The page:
The High Tech, High Touch Way to Get Hired
Technology has impacted the selection and hiring process for
today's employers. Managers work with a recruiter in the company's
human resources department to develop a list of keywords that
describe the required and preferred characteristics of a top
candidate for the position. Applicant tracking software that
searches and screens resumes identifies candidates that fit
the position requirements in an unbiased manner. It saves
organizations time and money as they sift through candidates.
Job seekers who understand the hiring process from the employer's
perspective can use both the system and their networks to
their advantage and showcase their benefits in the best light.
Technology makes hiring more specific and the initial
The hiring process today can be more targeted and competitive
when compared to job searches of the past. A college degree
alone used to be the ticket to "a good job." The
choice of an academic major would often be secondary. And
while a degree does show persistence, employers are now able
to be more selective about the specific credentials and experience
of their hires; whereas in the past they were willing to provide
more training on the job. Internships were rarely required.
Back then, a young adult with a History, English Literature
or Psychology major might have made the cut and been invited
to interview for an entry-level marketing job. Today, it may
be harder to make it through the initial application and screening
So who might make it through the screening and catch the
hiring manager's attention for a marketing position today?
The student who majored in Integrated Marketing, completed
one or two internships, and has done several marketing class
projects or projects for small organizations. Internships
translate into experience from an employer's perspective.
They want and can hire candidates who have relevant knowledge
and experience to ramp up quickly and make a productive contribution
as soon as possible.
Experienced job seekers compete best in this automated screening
process by making sure their education, training, industry
knowledge and work experiences are relevant and current on
their application and resume, because this is what hiring
managers want. The focus is not just on the responsibilities
held, but emphasizes specific accomplishments and achieved
results. Resumes must contain important keywords that translate
to expertise managers seek.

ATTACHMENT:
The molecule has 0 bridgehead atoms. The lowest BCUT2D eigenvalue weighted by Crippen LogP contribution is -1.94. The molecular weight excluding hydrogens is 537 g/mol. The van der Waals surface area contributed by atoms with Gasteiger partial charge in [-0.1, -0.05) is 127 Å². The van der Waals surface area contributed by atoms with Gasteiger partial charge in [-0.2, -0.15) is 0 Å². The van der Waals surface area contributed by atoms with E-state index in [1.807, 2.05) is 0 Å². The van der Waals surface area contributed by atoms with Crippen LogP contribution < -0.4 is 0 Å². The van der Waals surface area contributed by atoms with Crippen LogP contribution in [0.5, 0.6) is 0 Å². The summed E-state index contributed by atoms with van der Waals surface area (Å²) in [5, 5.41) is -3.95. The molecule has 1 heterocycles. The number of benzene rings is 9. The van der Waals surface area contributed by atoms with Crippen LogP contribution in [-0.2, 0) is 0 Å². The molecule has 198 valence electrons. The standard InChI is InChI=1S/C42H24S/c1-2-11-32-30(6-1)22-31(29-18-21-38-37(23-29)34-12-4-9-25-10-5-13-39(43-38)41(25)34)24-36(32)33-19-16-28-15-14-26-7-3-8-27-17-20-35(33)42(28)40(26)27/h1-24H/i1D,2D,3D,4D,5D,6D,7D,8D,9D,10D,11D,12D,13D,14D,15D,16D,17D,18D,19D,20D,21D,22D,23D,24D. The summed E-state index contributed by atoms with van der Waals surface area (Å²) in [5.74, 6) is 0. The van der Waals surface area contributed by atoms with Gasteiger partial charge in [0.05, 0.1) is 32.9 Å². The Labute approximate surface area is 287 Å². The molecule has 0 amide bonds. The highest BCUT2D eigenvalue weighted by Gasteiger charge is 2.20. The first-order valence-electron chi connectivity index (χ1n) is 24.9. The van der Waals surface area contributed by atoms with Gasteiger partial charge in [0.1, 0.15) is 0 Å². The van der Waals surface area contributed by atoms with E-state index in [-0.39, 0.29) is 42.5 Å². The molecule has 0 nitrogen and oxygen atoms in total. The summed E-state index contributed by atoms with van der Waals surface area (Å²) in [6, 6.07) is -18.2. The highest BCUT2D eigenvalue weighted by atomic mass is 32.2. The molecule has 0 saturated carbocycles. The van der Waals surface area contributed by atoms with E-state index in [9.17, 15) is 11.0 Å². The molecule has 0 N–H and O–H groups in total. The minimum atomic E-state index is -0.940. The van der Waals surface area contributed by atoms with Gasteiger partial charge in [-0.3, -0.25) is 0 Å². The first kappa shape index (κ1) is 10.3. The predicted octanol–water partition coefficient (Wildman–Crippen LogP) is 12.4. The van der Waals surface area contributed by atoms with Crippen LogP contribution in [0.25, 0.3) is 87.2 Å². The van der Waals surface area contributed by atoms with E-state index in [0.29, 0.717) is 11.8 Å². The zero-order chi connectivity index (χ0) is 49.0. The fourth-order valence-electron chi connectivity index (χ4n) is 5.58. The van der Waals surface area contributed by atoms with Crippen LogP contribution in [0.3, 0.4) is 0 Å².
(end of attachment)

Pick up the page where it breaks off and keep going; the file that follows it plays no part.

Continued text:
Technology, as efficient as it might be, is not the whole
picture in the hiring process. In fact, only responding to
positions listed on online job boards is not particularly
effective. According to a 2009 survey
conducted by the recruiting and staffing consulting firm,
Careerxroads, only 12.3% of external hires are attributed
to online job boards. Company websites fare better at 20%
of external hires.
Networking helps to personalize the process
On the other hand, "Referrals (employee, alumni, vendor,
etc.) make up 27.3% of all external hires and is arguably
the number one external source." according to the survey.
"The efficiency of referrals is one of the single most
important characteristics of U.S. hiring practices."
Referrals yield an amazing hit rate for hires: 1 candidate
out of every 11.2 referrals is hired.
We've all heard the adage, "To get a job, it's who you
know, not what you know." Relevant education and experience
continue to be key, but the Careerxroads survey underscores
that "who you know" is more important than ever
today in uncovering job opportunities and getting a chance
to interview for an available position. And while today's
hiring process now requires online standardized applications,
your first step is still finding a person ahead of time through
networking efforts to champion your application within an
organization. "We continue to advise jobseekers to NEVER
apply to a company without first networking to an employee
in that firm for a referral," according to Careerxroads'
report. "The difference in probability of getting 'up
to bat' is too large to ignore." Even a simple internal
inquiry about the receipt of an application gets noticed.
Strategic networking has always been critical to tease out
job leads and gain visibility with potential colleagues and
To sum it up, make sure you use technology and your networks
to the best advantage in the "survival of the fittest"
© Copyright 2009, Career Vision / Ball Foundation. Article
may be reprinted with permission.